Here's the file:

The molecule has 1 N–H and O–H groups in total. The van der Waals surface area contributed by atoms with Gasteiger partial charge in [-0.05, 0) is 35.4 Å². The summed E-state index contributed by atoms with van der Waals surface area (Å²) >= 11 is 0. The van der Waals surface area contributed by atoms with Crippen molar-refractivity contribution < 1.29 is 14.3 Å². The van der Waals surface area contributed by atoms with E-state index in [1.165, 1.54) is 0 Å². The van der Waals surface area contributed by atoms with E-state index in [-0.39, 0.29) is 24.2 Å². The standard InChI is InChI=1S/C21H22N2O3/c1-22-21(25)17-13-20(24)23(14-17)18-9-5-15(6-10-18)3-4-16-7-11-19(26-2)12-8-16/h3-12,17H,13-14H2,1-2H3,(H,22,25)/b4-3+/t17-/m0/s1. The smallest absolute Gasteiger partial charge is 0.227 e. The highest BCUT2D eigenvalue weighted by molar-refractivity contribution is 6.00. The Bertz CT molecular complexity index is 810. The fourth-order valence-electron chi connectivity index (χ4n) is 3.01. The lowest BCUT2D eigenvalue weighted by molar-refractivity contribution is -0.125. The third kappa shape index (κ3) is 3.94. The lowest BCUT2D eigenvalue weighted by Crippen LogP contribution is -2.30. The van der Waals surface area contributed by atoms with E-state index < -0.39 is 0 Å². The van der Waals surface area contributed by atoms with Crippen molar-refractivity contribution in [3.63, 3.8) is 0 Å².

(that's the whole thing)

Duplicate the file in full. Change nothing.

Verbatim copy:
The molecule has 1 N–H and O–H groups in total. The van der Waals surface area contributed by atoms with Gasteiger partial charge in [-0.05, 0) is 35.4 Å². The summed E-state index contributed by atoms with van der Waals surface area (Å²) >= 11 is 0. The van der Waals surface area contributed by atoms with Crippen molar-refractivity contribution < 1.29 is 14.3 Å². The van der Waals surface area contributed by atoms with E-state index in [1.165, 1.54) is 0 Å². The van der Waals surface area contributed by atoms with E-state index in [-0.39, 0.29) is 24.2 Å². The standard InChI is InChI=1S/C21H22N2O3/c1-22-21(25)17-13-20(24)23(14-17)18-9-5-15(6-10-18)3-4-16-7-11-19(26-2)12-8-16/h3-12,17H,13-14H2,1-2H3,(H,22,25)/b4-3+/t17-/m0/s1. The smallest absolute Gasteiger partial charge is 0.227 e. The highest BCUT2D eigenvalue weighted by molar-refractivity contribution is 6.00. The Bertz CT molecular complexity index is 810. The fourth-order valence-electron chi connectivity index (χ4n) is 3.01. The lowest BCUT2D eigenvalue weighted by molar-refractivity contribution is -0.125. The third kappa shape index (κ3) is 3.94. The lowest BCUT2D eigenvalue weighted by Crippen LogP contribution is -2.30. The van der Waals surface area contributed by atoms with E-state index < -0.39 is 0 Å². The van der Waals surface area contributed by atoms with Crippen molar-refractivity contribution in [3.63, 3.8) is 0 Å².